This lab introduces the FreeBSD approach to bridging. Bridging is available on OpenBSD and Linux as well; however, FreeBSD offers a unique feature named bridge-clusters. A cluster is an independent set of connected Ethernet or VLAN interfaces uniquely identified by a cluster ID. Consult the manual pages bridge(4), ng_bridge(4), vlan(4), and netgraph(4) for further details.
Example 5-16 shows the configuration sequence for bridging between two gateway interfaces (xl0 and ed0) via (default) cluster ID 1. Before we start, we have to turn bridging on via sysctl, however. The result of this configuration is presented in Example 5-17, the general concept in Figure 5-2.
[root@castor:~#] sysctl net.link.ether.bridge=1 net.link.ether.bridge: 1 -> 1 [root@castor:~#] sysctl net.link.ether.bridge_cfg=xl0:1,ed0:1 net.link.ether.bridge_cfg: xl0:1 -> xl0:1,ed0:1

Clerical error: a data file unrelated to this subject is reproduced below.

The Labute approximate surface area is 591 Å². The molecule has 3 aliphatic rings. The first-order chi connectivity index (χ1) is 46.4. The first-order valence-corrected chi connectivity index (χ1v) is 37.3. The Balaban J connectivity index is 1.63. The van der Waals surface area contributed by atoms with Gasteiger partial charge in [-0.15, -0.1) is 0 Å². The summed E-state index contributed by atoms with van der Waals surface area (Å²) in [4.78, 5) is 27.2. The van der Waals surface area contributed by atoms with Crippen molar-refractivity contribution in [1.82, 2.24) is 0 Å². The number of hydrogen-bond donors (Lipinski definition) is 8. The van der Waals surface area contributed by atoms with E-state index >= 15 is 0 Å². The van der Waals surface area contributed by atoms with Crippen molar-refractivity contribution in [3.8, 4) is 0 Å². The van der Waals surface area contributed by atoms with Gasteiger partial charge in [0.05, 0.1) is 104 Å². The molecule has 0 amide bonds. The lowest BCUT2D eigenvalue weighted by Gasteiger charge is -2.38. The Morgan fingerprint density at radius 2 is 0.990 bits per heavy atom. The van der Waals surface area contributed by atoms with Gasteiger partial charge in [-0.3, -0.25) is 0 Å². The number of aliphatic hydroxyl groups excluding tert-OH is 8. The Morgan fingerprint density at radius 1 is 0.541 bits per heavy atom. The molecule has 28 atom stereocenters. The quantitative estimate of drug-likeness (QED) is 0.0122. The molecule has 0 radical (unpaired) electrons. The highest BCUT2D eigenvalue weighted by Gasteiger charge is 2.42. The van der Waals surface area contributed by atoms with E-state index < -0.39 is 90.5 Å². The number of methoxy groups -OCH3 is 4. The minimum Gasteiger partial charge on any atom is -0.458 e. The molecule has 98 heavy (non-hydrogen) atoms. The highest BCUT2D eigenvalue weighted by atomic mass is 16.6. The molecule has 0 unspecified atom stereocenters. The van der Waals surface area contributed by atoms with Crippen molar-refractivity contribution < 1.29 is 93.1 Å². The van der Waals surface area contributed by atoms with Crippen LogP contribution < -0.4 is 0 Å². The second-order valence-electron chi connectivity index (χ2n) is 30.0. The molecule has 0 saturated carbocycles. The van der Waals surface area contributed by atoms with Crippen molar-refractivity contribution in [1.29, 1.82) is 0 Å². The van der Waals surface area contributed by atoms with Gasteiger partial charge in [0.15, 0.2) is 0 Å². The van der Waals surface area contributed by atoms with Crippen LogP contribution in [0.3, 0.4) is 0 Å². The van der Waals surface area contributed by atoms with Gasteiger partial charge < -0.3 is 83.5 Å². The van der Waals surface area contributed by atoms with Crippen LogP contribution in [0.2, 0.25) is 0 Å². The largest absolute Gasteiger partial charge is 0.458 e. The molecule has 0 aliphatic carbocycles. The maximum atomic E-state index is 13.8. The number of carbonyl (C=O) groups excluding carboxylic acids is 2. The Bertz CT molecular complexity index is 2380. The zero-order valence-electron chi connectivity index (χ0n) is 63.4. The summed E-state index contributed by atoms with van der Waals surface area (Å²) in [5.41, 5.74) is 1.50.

[root@castor:~#] sysctl -a | grep bridge net.link.ether.bridge_cfg: xl0:1,ed0:1 net.link.ether.bridge: 1 net.link.ether.bridge_ipfw: 0 net.link.ether.bridge_ipfw_drop: 0 net.link.ether.bridge_ipfw_collisions: 0
The configuration in Figure 5-3 and Example 5-18 is derived from the bridge(4) man page and presents a bridge-cluster setup example involving VLANs and parent interfaces. Interface ed0 acts as a VLAN trunk interface transporting VLANs 8 and 9. The sysctl configuration statement directs packets for VLAN 8 to physical interface xl0, and packets for VLAN 9 to xl1. The logical relationship is established by the two cluster identifiers that tie VLAN 8 to xl0 (cluster ID 34) and VLAN 9 to xl1 (cluster ID 35).
[root@castor:~#] sysctl net.link.ether.bridge_cfg=vlan8:34,xl0:34,vlan9:35,xl1:35 [root@castor:~#] ifconfig vlan8 create [root@castor:~#] ifconfig vlan9 create [root@castor:~#] ifconfig vlan8 vlan 8 vlandev ed0 [root@castor:~#] ifconfig vlan9 vlan 9 vlandev ed0
You can certainly use advanced features such as filtering and traffic shaping on bridged interfaces, VLANs, and trunks as well.